Wednesday, April 6, 2011

Review - Looking For Alaska by John Green

Title and Author: Looking for Alaska by John Green
Publisher: Puffin
Publication Date: March 3, 2005
Paperback/Hardcover: 221
Genre: YA

Miles Halter is fascinated by famous last words and tired of his safe life at home. He leaves for boarding school to seek what the dying poet Francois Rabelais called the "Great Perhaps." Much awaits Miles at Culver Creek, including Alaska Young. Clever, funny, screwed-up, and dead sexy, Alaska will pull Miles into her labyrinth and catapult him into the Great Perhaps.

It took me a while to finally read this book. I had heard a lot of things about it and wasn’t sure it would actually be an enjoyable read.
I am definitely glad I’ve finally read Looking for Alaska, though because it is an amazing book. All the good things I heard about it are true.
Looking for Alaska is about friendship, loss, grief and learning how to deal with it. The book follows one year in the life of Miles Halter who begs his parents to enroll him in Culver Creek Preparatory School. Miles doesn’t have friends and he hopes to start a new life in Culver Creek. He dreams to seek what François Rabelais called “The Great Perhaps.”
Miles quickly befriends his roommate, Chip also known as The Colonel and falls in love with Chip’s friend, Alaska.
I loved all the characters in this book. They are all extremely well written and well drawn. They have unique backgrounds and their emotions are real. Even the secondary characters are well developed. As I read the book I got the feeling I knew exactly who each character was and how they felt. There are no card board cut-out characters in this book, which is a great plus.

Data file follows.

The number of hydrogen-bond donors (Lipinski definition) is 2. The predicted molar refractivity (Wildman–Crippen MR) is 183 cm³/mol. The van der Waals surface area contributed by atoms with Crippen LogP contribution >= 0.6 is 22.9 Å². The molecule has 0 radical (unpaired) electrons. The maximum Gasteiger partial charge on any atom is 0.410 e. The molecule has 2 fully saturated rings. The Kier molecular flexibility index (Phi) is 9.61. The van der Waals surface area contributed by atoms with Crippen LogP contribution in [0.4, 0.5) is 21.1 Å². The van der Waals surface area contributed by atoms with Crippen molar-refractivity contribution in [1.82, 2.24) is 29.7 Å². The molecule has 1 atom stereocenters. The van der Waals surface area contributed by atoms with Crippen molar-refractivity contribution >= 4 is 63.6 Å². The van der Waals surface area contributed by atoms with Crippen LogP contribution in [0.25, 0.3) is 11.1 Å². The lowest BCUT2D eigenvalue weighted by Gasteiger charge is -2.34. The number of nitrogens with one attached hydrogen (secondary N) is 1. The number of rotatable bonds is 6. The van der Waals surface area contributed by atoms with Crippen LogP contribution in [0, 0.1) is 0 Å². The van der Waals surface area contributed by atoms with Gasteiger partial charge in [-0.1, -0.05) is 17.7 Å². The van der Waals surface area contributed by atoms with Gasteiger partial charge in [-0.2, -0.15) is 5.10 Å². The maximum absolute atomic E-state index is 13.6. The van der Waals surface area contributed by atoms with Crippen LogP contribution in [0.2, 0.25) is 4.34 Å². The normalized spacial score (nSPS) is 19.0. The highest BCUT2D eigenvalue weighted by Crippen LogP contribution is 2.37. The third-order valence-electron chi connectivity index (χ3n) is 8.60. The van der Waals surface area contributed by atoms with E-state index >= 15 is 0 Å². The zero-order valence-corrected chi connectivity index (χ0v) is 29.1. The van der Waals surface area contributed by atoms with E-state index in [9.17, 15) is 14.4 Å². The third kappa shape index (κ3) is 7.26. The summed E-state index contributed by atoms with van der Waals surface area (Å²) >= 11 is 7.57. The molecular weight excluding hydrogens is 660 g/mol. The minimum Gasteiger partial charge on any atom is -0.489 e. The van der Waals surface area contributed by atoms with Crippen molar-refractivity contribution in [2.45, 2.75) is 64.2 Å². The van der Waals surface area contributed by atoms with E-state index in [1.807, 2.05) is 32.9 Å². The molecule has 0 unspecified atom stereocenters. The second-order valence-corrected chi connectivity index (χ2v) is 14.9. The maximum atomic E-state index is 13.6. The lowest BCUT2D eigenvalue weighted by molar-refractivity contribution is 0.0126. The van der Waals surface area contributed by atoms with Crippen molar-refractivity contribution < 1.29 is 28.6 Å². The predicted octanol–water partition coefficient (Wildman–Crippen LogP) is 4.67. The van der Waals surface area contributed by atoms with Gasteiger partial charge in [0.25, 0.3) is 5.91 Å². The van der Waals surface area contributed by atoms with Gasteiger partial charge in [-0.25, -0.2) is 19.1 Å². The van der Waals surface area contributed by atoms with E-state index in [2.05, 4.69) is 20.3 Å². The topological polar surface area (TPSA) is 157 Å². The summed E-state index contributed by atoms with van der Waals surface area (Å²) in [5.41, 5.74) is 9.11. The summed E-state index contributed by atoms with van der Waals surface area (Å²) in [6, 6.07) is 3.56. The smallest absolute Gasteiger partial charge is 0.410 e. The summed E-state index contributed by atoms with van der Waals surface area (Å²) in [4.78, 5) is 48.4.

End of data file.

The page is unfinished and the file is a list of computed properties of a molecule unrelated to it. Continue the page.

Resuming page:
I have to say The Colonel is my favorite character. I love the fact he’s a walking human encyclopedia, a good friend and a prankster.
As a narrator Miles is extremely reliable. His voice is clear. He’s honest and easy to connect to.
As the plot develops and the characters try to find out who they really are and what the answer to, for instance, Simón Bolívar’s question “How will I ever get out this Labyrinth?” is, you can’t help but feel connected to them. No wonder this book has won several awards. It is extremely well written and deals with important issues.
Looking for Alaska is a book I would recommend to anyone. John Green wrote a beautiful, heartbreaking story that will stay with you for a long time. It will make you think about life and dead and the effect some people have on your life.
It will make you think about some of lives’ most important questions.

Rating: Must Read


  1. I have this on my Kindle but I haven't gotten around to reading it because right now, my eyes are hurting when I read using Kindle or if I stay on the computer longer. But because of this review, I guess it would be worth the sacrifice - or maybe I could just go find myself a copy in bookstores :D Thank you for this review, the book sounds awesome, as well as your review :D

    Brush Up On Your Reading

  2. Sounds great. If it's an heartbreaking story I'll definitely read it. I haven't read a sad story for a few months. Thanks for sharing.

  3. Just hopping through from FF! I'm already a follower. My FF is at Coffee Table Reviews

  4. I read his book Paper Towns and loved it. He is such a skilled storyteller. Thank you for the review--I really need to make time to read this one.

  5. John Green is by far my favorite author, I have read and loved all of his books. I follow him on YouTube and have met him at a book signing. He is a wonderful person and writer. He's got a new book coming out early 2012 called The Fault in Our Stars and I can't wait to read it.

  6. Looking for Alaska is my all-time favorite YA contemporary book, and also my favorite John Green book :)
    I've read it about a billion times

  7. I love TFIOS, but Looking For Alaska remains my favorite John Green book...I don't know why, maybe because I read it first, but I prefer Miles' voice to Hazel's!